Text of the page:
30 December 2019: Russian and Ukrainian companies sign a final five-year agreement safeguarding Russian gas transit to Europe via Ukraine.
21 December 2019: The Swiss offshore contractor Allseas suspends its Nord Stream 2 pipe-laying activities, anticipating the enactment of the U.S. sanctions as President Donald Trump signs legislation. The move effectively halts construction for about a year.
19 December 2019: German chancellor Angela Merkel criticises the U.S. sanctions to be imposed on companies working on Nord Stream 2, shortly after the relevant legislation was approved by the U.S. Senate. “We are opposed to extraterritorial sanctions,” Merkel said during question time in the national parliament.
8 February 2019: EU member states agree to a last-ditch deal struck by France and Germany that introduces tougher requirements for the Nord Stream 2 pipeline, but does not endanger the project as a whole.
January 2019: The U.S. ambassador to Germany, Richard Grenell, writes letters to companies involved in the construction of Nord Stream 2, urging them to stop working on the project and threatening them with the possibility of sanctions.
4 December 2018: German foreign minister Heiko Maas says Germany will not withdraw its political support for Nord Stream 2, despite tensions between Ukraine and Russia.
14 November 2018: The U.S. ambassador to the EU, Gordon Sondland, threatens sanctions on Nord Stream 2 and says the U.S. has “not deployed the full set of tools yet” to thwart the completion of the pipeline.
24 October 2018: Polish president Andrzej Duda calls for a stop to Nord Stream 2 during a visit to Germany, arguing that it would upset the “energy balance.”
19 September 2018: Germany says it will choose a location for its first liquefied natural gas (LNG) terminal by the end of the year as a gesture to the U.S., which wants to ship more gas to Europe. (By February 2021, there was still no final investment decision on a domestic German LNG terminal)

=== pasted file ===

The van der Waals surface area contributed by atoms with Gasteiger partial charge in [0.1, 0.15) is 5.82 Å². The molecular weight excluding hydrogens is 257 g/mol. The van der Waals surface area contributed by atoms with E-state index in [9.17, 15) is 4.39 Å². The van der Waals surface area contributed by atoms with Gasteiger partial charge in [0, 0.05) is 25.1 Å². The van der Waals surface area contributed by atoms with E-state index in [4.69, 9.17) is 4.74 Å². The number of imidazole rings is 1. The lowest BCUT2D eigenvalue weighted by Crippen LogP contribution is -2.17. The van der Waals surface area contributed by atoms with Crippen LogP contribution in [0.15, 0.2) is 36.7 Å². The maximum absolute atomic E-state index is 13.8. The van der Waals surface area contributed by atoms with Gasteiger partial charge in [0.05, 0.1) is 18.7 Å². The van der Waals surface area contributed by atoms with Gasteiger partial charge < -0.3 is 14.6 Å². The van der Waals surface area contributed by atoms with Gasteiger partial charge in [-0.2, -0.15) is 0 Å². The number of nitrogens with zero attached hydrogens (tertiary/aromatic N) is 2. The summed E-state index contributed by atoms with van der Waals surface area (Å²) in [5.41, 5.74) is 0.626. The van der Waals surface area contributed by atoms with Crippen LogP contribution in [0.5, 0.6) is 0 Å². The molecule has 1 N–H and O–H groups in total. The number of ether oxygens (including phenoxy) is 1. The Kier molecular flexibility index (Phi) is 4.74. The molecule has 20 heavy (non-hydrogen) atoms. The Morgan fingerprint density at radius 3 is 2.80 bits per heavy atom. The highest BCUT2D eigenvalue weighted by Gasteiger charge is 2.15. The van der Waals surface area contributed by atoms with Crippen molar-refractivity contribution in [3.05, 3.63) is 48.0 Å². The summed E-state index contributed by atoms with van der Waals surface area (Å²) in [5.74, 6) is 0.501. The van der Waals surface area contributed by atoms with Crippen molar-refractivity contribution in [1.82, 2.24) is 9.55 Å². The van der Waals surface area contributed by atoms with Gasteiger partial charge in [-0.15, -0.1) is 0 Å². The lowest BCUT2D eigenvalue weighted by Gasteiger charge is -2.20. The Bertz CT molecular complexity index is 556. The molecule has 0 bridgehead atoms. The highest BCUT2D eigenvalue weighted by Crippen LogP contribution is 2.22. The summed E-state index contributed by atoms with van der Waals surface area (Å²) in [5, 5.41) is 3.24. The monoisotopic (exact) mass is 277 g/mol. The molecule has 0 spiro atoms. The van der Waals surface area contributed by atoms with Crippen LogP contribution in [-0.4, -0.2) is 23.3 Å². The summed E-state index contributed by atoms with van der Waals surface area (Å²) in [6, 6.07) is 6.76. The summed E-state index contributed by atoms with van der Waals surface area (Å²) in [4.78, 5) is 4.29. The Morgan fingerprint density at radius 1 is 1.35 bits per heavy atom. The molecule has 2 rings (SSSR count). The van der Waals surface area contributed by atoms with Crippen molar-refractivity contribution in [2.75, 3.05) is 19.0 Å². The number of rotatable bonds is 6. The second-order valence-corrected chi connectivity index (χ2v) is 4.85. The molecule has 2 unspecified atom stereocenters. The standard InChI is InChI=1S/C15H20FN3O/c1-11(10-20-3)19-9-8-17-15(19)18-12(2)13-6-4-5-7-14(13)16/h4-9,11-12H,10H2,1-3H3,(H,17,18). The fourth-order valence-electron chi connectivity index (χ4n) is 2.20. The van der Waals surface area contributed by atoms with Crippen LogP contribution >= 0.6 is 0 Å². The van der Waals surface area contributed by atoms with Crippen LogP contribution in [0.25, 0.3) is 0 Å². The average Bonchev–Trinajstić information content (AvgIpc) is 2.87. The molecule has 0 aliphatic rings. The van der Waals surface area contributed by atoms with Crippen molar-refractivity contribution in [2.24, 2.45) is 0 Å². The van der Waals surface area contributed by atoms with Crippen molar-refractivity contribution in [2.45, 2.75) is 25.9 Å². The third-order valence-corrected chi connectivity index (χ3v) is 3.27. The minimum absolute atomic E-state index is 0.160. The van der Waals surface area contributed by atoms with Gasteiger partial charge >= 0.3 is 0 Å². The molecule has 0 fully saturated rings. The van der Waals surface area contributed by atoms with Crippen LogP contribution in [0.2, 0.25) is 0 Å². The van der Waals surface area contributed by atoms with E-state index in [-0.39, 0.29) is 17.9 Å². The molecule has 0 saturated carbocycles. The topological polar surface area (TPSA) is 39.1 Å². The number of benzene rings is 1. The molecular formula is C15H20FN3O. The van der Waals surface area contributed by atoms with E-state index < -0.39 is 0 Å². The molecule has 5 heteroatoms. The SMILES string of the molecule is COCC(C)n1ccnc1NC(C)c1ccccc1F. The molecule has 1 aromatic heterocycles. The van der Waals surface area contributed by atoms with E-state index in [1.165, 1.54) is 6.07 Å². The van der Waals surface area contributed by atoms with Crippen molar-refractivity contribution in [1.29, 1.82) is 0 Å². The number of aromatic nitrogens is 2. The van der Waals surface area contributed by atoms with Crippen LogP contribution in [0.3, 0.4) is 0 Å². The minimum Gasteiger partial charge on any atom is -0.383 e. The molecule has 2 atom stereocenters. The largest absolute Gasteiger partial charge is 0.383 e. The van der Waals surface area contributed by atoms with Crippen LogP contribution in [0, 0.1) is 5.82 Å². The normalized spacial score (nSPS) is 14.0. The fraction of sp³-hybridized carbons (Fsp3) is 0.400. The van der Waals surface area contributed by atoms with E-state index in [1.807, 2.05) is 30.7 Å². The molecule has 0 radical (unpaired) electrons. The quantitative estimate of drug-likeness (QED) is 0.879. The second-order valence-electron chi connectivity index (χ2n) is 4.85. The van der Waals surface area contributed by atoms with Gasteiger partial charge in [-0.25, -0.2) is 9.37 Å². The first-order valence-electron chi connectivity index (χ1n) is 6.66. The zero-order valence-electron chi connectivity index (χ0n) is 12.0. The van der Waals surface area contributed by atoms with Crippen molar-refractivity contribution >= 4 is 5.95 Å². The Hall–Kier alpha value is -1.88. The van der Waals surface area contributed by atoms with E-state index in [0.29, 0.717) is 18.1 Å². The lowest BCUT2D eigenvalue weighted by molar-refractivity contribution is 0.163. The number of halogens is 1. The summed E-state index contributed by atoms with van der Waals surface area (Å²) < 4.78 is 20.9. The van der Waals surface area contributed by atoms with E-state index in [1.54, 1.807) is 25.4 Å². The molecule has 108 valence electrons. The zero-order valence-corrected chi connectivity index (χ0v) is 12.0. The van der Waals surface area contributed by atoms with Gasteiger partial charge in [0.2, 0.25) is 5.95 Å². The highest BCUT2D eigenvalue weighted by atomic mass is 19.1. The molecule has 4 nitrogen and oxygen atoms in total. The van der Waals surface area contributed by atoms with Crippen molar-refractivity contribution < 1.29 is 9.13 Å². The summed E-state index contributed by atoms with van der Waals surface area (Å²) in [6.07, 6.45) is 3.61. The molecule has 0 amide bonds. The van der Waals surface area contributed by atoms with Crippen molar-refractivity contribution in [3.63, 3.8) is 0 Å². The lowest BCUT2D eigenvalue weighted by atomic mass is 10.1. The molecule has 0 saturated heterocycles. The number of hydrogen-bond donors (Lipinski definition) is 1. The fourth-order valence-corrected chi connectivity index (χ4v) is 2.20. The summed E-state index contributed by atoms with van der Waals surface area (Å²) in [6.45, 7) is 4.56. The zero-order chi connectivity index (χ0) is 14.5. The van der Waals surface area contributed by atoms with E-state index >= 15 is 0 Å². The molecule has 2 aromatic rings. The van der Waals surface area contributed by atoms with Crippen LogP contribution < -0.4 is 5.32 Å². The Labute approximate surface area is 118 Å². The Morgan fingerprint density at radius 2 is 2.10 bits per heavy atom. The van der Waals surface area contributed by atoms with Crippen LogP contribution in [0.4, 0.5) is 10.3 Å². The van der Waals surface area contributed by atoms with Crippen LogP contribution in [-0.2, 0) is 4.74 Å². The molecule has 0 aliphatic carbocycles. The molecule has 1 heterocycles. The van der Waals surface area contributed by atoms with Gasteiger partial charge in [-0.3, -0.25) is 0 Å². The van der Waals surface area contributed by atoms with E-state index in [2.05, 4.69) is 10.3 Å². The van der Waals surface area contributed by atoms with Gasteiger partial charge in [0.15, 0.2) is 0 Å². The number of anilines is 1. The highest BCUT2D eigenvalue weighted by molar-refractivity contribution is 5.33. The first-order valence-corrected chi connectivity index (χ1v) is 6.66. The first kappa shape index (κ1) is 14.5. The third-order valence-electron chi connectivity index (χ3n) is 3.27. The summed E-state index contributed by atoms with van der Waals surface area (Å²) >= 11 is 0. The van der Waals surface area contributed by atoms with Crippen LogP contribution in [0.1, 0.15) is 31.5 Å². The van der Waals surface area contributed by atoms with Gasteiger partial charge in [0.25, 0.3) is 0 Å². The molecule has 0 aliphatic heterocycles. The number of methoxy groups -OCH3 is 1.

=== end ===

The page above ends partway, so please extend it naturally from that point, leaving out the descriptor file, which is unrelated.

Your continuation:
21 August 2018: Russia says it is ready to defy “illegal” U.S. sanctions against Nord Stream 2, as the U.S. administration reiterates its threat to impose sanctions on companies involved in the project.
18 August 2018: Russian President Vladimir Putin and German chancellor Angela Merkel meet near Berlin to discuss issues surrounding Nord Stream 2, including the possible disadvantages for Ukraine. Merkel reiterates that “Ukraine has to play a role also with Nord Stream 2 in place.”
11 July 2018: US president Donald Trump lashes out at Nord Stream 2 and says Germany is “totally controlled by” and “captive of” Russia, as the natural gas pipeline will increase Germany’s reliance on Russian energy resources.
18 May 2018: Ukrainian president Petro Poroshenko says the Nord Stream 2 project would empower Moscow to “attack our common values” and the pipeline would be “a tragic historic mistake.”
28 March 2018: With the Federal Maritime and Hydrographic Agency (BSH), the last German authority approves the construction and operation of Nord Stream 2.
31 January 2018: Germany grants Nord Stream 2 a permit for construction and operation in German waters and landfall areas near Lubmin.
25 April 2017: To find an alternative way to get the project going, Uniper, Wintershall, ENGIE, OMV and Royal Dutch Shell sign a financing agreement with Nord Stream 2 AG, a subsidiary of Gazprom responsible for the development of the Nord Stream 2 project.
12 August 2016: Gazprom’s partners ENGIE, Gazprom, OMV, Shell, Uniper and Wintershall withdraw their application for merger approval from the Polish competition authority for Nord Stream 2. Gazprom says the withdrawal will not affect the construction of the pipeline.
7 March 2016: Eight EU leaders sign a letter objecting to Nord Stream 2 citing geopolitical reasons.
Stuart Turley is President and CEO of Sandstone Group, a top energy data, and finance consultancy working with companies all throughout the energy value chain. Sandstone helps both small and large-cap energy companies to develop customized applications and manage data workflows/integration throughout the entire business. With experience in implementing enterprise networks, supercomputers, and cellular tower solutions, Sandstone has become a trusted source and advisor in this space. Stuart has led the “Total Corporate Digital Integration” platform at Sandstone and works with Sandstone clients to help integrate all aspects of modern digital business. He is also the Executive Publisher of www.energynewsbeat.com, the best source for 24/7 energy news coverage and is the Co-Host of the energy news video and Podcast Energy News Beat.